Author Topic: WorkMech Wednesday (2017-06-14): Diomede Construction/Demolition/Security 'Mech  (Read 1913 times)

Giovanni Blasini

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WorkMech Wednesday: Diomede Construction/Security 'Mech



Welcome to this week's WorkMech Wednesday.  This is a new thing I'm trying, and we'll see how it goes.  Not sure I'm going to be able to get something every Wednesday, but hopefully it won't be as sporadic as, say, some of my JumpShip articles have been.  For those wanting to participate, feel free to join in!  The more the merrier!

Today, for our inaugural WorkMech Wednesday, we're going to talk about a bit of an odd duck, the Diomede ConstructionMech and its SecurityMech sibling.  First produced in 3084 by Curtis Hydroponics' Power Systems Division, its origins are a bit of an odd duck, which fits, since the Diomede is a bit of an odd duck itself.

Curtis Hydroponics, or "CHydro", was originally based on the FWL world of Paradise, which briefly was part of the Duchy of Graham-Marik before, in 3081, the Regulans decided to wipe out the planet with thousands upon thousands of nukes, in an attempt to kill the Master of the Word of Blake, proving once again there's no kill like overkill.

With their primary production lines gone, CHydro shut down its Curtiss Militech division entirely, ending their production of the Eagle, Wrath and Yeoman BattleMechs, focusing instead on IndustrialMech production.  Reportedly, this is at the behest of Devlin Stone and the Republic of the Sphere, which makes no damn sense, given Silver is in the Duchy of Tamarind-Abbey. So...maybe those restrictions are exclusive to sales within the Republic?

So, let's look at the first Diomede to roll off the assembly lines in 3084, the D-M3D-3.  Starting off, we have a 100-ton IndustrialMech that's primarily built to work at the job site.  Its left arm sports a heavy-duty pile driver, while each side torso sports a searchlight along with a port/starbord sprayer fed by a two-ton bay in the center torso.  In the right arm, you have a standard hand actuator with two wrist-mounted rivet guns, fed by two tons of rivets.  Like many IndustrialMechs, the Diomede has a set of tracks, in this case mounted on the 'Mech's shins.  Meanwhile, each side torso rear sports a lift hoist, allowing it to haul its own mass behind it.  Together, these give a clear picture of an effective ConstructionMech.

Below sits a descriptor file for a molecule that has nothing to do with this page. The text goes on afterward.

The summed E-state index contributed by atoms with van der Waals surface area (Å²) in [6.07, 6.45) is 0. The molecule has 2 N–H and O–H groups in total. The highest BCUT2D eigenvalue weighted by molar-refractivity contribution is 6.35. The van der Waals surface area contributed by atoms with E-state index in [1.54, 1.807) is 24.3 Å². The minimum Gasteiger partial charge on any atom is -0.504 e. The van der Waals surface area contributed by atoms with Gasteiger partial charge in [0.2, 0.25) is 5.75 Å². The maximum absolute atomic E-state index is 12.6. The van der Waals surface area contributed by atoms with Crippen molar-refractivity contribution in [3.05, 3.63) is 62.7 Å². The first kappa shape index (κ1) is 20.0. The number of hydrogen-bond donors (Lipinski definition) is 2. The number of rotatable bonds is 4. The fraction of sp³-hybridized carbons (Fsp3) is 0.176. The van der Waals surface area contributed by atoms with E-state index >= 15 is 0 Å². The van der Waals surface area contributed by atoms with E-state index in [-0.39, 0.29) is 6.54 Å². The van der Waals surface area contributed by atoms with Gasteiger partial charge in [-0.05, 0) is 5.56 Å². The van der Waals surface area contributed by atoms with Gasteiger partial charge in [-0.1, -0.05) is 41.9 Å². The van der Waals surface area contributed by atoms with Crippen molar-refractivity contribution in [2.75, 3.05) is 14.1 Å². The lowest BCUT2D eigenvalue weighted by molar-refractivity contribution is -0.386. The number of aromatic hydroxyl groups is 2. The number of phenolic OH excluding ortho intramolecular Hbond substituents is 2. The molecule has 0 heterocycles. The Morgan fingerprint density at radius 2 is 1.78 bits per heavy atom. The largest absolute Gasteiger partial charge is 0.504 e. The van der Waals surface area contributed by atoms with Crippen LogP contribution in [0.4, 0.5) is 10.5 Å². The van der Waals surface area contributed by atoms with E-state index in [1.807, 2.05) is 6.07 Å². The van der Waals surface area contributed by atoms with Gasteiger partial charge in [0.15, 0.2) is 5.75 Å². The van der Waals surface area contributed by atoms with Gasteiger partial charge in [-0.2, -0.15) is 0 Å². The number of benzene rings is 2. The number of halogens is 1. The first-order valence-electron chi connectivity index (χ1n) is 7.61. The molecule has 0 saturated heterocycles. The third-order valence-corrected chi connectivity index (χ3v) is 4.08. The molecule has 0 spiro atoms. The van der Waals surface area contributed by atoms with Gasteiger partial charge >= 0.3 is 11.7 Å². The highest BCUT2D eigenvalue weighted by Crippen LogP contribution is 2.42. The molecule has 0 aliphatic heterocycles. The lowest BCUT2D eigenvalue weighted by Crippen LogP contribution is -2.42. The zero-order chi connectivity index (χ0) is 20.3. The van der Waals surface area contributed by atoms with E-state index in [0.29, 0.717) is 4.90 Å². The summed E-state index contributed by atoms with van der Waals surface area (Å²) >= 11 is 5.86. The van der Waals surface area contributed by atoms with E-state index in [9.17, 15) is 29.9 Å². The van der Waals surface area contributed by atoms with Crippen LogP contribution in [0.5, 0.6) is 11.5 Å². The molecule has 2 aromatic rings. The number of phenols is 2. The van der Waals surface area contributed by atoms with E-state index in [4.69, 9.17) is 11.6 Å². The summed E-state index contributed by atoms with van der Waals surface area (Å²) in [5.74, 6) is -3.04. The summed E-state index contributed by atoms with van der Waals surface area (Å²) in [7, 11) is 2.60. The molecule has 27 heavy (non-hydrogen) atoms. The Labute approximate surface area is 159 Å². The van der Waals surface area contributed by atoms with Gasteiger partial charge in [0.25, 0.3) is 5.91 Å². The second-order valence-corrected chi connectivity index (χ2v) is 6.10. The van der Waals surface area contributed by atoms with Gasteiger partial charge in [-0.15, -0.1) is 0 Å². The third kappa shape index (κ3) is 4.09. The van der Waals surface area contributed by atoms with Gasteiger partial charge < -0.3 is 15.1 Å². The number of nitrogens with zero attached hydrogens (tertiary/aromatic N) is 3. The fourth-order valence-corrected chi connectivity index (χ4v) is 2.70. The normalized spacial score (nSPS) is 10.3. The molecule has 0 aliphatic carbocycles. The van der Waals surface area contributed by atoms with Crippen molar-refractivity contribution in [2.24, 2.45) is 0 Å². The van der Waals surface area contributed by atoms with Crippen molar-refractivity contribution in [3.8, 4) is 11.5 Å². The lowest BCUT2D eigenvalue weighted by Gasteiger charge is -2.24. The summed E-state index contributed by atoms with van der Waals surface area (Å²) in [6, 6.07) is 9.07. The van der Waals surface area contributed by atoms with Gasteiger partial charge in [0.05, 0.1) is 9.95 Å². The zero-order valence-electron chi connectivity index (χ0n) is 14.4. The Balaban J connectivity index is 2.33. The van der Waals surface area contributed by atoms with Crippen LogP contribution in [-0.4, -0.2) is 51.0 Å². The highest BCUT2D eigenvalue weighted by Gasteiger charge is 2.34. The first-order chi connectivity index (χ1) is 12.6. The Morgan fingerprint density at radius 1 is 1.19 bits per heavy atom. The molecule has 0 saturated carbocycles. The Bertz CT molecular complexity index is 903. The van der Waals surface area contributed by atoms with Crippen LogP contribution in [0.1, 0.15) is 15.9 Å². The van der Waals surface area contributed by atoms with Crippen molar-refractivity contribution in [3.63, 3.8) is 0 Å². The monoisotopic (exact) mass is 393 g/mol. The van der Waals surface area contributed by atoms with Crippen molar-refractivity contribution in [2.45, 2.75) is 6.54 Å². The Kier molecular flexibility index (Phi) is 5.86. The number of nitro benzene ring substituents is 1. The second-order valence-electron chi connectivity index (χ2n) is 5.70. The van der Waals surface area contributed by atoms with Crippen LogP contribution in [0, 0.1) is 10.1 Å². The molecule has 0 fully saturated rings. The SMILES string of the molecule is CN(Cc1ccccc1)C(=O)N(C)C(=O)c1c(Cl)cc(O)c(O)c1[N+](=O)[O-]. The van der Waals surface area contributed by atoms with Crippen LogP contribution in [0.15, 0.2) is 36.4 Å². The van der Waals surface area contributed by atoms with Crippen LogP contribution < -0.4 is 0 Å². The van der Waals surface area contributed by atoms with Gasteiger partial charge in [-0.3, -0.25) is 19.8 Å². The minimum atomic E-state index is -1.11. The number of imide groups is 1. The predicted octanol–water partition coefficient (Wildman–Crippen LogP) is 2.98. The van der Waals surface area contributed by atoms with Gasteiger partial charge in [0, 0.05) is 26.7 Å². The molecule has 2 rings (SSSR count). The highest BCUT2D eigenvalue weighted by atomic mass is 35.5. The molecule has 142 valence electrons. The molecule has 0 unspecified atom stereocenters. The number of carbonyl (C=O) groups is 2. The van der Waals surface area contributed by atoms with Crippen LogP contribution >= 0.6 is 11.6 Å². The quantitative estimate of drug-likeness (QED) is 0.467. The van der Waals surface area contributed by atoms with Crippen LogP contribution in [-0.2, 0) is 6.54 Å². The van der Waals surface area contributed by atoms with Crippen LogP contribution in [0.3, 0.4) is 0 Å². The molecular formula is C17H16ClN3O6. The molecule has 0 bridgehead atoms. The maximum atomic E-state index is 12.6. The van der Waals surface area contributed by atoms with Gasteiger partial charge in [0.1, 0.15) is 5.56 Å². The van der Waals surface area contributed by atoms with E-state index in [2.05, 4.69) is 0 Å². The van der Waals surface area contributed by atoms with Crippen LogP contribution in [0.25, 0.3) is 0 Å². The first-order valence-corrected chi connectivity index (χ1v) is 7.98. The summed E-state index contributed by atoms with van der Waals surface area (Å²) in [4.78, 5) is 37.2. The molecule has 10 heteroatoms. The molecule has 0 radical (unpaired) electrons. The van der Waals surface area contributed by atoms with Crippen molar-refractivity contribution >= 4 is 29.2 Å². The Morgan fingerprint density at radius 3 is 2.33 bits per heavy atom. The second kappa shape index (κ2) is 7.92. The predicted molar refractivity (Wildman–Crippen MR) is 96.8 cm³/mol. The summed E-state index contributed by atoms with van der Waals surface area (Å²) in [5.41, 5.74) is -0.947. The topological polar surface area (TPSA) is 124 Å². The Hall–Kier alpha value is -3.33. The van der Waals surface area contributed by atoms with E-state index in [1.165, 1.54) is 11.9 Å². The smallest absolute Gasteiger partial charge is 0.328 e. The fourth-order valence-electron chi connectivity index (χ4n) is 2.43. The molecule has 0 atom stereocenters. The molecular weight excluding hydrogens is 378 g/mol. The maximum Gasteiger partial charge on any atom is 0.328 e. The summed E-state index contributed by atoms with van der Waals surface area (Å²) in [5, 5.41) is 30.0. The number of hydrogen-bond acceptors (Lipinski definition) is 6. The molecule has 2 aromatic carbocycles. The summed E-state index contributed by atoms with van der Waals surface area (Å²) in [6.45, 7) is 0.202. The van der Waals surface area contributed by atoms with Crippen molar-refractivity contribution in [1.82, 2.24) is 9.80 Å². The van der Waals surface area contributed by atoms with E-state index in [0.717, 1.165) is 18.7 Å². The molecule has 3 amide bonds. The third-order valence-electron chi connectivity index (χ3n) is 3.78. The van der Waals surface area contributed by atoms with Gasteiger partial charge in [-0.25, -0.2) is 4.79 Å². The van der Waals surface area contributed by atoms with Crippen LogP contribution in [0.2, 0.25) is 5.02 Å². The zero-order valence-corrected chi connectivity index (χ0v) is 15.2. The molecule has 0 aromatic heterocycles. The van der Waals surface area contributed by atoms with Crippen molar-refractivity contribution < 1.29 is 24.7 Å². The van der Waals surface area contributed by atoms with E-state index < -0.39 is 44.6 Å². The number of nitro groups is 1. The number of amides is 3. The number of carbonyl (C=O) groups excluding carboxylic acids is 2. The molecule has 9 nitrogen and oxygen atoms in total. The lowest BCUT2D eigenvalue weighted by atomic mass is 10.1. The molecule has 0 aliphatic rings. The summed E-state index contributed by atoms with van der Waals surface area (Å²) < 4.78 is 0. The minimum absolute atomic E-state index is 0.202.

That's not all the Diomede has going for it, though.  In addition to its industrial equipment, all versions of the 'Mech sport 19 tons of Heavy Industrial Armor, equivalent in protection to the venerable AS7-D Atlas, and requiring three gauss rifles to the CT or two to each side torso to strip the armor.  Legs have max protection, and arms are each a point shy of max, with 3.5 tons of armor divided up across the rear torso, the CT rear able to take a heavy PPC with a point of armor to spare.  Paired with thick armor is a dirt-common Nissan 200 standard fusion engine, giving the 'Mech 10 standard heat sinks.  These come in handy when you look at another feature all Diomede share in common:  twin MML-7 launchers, one in each side torso, each fed by a ton of LRM and a ton of SRM ammo, protected by CASE, and paired with advanced fire control.

Combine, then, heavy armor, fusion engine, tracks and CASE in each side torso, and this becomes a ridiculously durable IndustrialMech.  While not currently supported by MegaMek as far as I could tell in testing, even taking out the Diomede's gyro won't guarantee rendering it immobile, which helps offset its slow 2/3 speed to some degree: it may not move fast, but it's damned hard to get it to stop moving that 2/3 each turn, and with its weaponry divided up, it's going to be hard to keep it from shooting.  Oh, and if you do disable it, it's got an ejector seat to try to get the pilot out of harm's way, and if you get close enough to try to take advantage of its IndustrialMech construction by engaging it in melee combat, you're still engaging a 100-ton 'Mech in melee combat.  Where it can punch you, kick you, or even just hit you with its pile driver if annoyed enough.